10. Sheila DelCharco says:

    I’m curious why “Pride, Prejudice, and other Flavors” didn’t make the Janeite category of the SRG? Other than that, I’m interested in the Katherine Center book since I really enjoyed “Happiness for Beginners.” But with 15 titles from the SRG on my TBR, I’m not sure I’ll get to it anytime this summer!

    • Anne says:

      Because 30 titles was already plenty for the guide! (And I felt this list was a better place for it, based on the selection criteria I’ve laid out.)

  11. Colleen says:

    Looks great; I see a couple I have to read. One on my list, which is due out in August, is Mary Doris Russell’s book, The Women of the Copper Country. It will go to the top of my TBR stack.

  12. Meg says:

    Most looking forward to The Nickel Boys. But I had no idea Laura Lippman had a new book coming out, so definitely adding that to the list!

  13. Michelle says:

    I’m loving all your book suggestions—thank you! I’m currently reading The Paris Diversion and it’s not my favorite. It has moments that keep me reading, but it’s not as good as I’d hoped. I’ve invested too much time to quit now, but it’s rather disappointing.

  14. Great list. I absolutely loved Home for Erring an Outcast Girls as well as The Last House Guest. Appreciated receiving these ARCs. I also enjoyed Time After Time by Lisa Grunwald (June 11). Looking forward to reading Beatriz Williams’ The Golden Hour (June 19) and All the Flowers in Paris by Sarah Jio (August 13).

  15. Debi Morton says:

    I’m most looking forward to the new Louise Penny book, The Better Man, which comes out Aug. 24. My summer isn’t complete until I see what Inspector Gamache and the Three Pines crew are up to.

  16. I’m obsessed with Pride And Prejudice retellings at the moment, so I was OVERJOYED to see a bunch of them in your summer reading guide, and another one here! I’d not even heard about Pride And Prejudice And Other Flavors, so really appreciate the heads up 😉👍

  17. Valerie says:

    I am so excited about Home for Erring and Outcast Girls. Julie Kibler’s first book, Calling Me Home, is one of my all-time favorites and its been a long wait (6 years) for this sophomore novel.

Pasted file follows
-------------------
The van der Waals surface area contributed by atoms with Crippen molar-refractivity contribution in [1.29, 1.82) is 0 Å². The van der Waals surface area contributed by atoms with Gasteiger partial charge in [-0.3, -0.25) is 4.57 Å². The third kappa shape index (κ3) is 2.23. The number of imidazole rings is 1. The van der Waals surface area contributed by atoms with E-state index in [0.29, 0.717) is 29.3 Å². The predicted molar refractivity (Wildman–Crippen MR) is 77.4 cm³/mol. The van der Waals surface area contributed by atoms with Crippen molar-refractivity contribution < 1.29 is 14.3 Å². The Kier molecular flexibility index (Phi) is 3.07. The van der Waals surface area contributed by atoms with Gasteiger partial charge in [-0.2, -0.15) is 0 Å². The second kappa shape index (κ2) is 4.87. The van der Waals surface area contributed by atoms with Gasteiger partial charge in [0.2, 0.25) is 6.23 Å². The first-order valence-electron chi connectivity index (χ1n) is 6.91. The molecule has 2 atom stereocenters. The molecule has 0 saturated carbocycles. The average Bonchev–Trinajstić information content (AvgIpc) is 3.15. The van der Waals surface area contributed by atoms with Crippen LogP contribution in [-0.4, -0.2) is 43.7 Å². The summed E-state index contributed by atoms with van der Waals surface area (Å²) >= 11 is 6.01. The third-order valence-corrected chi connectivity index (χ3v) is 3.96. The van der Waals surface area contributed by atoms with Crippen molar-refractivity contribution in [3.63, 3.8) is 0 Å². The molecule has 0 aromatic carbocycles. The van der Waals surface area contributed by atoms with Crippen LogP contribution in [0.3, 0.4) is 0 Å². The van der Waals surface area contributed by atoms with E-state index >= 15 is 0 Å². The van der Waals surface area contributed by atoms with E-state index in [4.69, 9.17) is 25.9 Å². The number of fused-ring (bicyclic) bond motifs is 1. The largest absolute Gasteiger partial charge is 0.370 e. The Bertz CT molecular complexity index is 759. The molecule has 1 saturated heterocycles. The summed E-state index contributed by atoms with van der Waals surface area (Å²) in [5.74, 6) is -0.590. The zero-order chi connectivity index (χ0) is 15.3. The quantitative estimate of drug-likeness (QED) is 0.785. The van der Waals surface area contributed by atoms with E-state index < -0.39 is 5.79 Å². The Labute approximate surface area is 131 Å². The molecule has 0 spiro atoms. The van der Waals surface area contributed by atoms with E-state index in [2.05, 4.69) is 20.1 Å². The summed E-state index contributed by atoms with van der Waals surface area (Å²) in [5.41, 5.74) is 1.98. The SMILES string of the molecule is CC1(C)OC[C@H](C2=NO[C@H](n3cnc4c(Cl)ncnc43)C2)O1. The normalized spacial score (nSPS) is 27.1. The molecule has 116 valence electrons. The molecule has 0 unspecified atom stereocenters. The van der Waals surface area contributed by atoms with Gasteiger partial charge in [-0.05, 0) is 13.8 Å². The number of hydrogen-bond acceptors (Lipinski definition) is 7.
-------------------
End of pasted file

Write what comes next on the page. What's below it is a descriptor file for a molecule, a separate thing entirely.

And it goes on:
18. Stephanie says:

    You included one of them, Katherine Center’s new book but I am also excited about Katherine Reay’s new novel, The Printed Letter Bookshop. I have loved each of her books and I’m sure this one will be lovely too!

  19. Christine G. says:

    Hi Everyone!
    I just saw that you can pre-order the Kindle version of
    The Two Lila Bennetts for 3.99 on Amazon. I don’t know how long the sale will last though.

  20. Suzanne says:

    Just a small note on The Nickel Boys: the true-life reform school that it’s based on, the Dozier School for Boys, wasn’t in Tallahassee. It was in Marianna, Florida, which is about 1 1/2 hours to the west of Tallahassee, two counties over. If you’re interested in some companion reading, there have been several articles on Dozier, including Smithsonian Magazine and NPR. Sadly, the reality was worse than the fiction.

  21. Bonnie says:

    Having loved his Dark Matter, I was excited to see the new novel: Recursion by Blake Crouch come out. In a matter of three days, I am nearly finished with the well-done audio version and what a wild, mind-bending ride it is.

  22. Marcia says:

    I’m recommending “Book Woman of Troublesome Creek” for our book club. Didn’t know that medical condition existed or pack horse librarians during the ’30s.
    Also read “Home for Erring and Outcast Girls”. Think I am really into historical fiction!

    • Anne says:

      So fun! I just found out I get to be in conversation with Kim Michele here in Louisville next month. I’m looking forward to hearing about these book women in person!